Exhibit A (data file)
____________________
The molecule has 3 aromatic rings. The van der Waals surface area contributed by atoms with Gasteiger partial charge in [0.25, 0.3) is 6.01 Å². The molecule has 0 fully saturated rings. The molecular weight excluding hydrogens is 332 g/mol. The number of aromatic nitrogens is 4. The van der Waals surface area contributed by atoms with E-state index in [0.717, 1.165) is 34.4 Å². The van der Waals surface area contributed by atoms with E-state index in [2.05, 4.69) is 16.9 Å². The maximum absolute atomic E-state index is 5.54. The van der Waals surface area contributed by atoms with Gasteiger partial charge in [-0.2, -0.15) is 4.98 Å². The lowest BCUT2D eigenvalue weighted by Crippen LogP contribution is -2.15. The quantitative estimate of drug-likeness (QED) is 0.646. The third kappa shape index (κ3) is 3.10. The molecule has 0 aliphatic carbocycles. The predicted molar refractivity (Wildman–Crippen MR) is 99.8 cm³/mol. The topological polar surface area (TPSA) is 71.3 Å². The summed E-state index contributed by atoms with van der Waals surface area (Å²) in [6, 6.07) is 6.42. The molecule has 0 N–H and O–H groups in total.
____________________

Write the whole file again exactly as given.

The molecule has 3 aromatic rings. The van der Waals surface area contributed by atoms with Gasteiger partial charge in [0.25, 0.3) is 6.01 Å². The molecule has 0 fully saturated rings. The molecular weight excluding hydrogens is 332 g/mol. The number of aromatic nitrogens is 4. The van der Waals surface area contributed by atoms with E-state index in [0.717, 1.165) is 34.4 Å². The van der Waals surface area contributed by atoms with E-state index in [2.05, 4.69) is 16.9 Å². The maximum absolute atomic E-state index is 5.54. The van der Waals surface area contributed by atoms with Gasteiger partial charge in [-0.2, -0.15) is 4.98 Å². The lowest BCUT2D eigenvalue weighted by Crippen LogP contribution is -2.15. The quantitative estimate of drug-likeness (QED) is 0.646. The third kappa shape index (κ3) is 3.10. The molecule has 0 aliphatic carbocycles. The predicted molar refractivity (Wildman–Crippen MR) is 99.8 cm³/mol. The topological polar surface area (TPSA) is 71.3 Å². The summed E-state index contributed by atoms with van der Waals surface area (Å²) in [6, 6.07) is 6.42. The molecule has 0 N–H and O–H groups in total.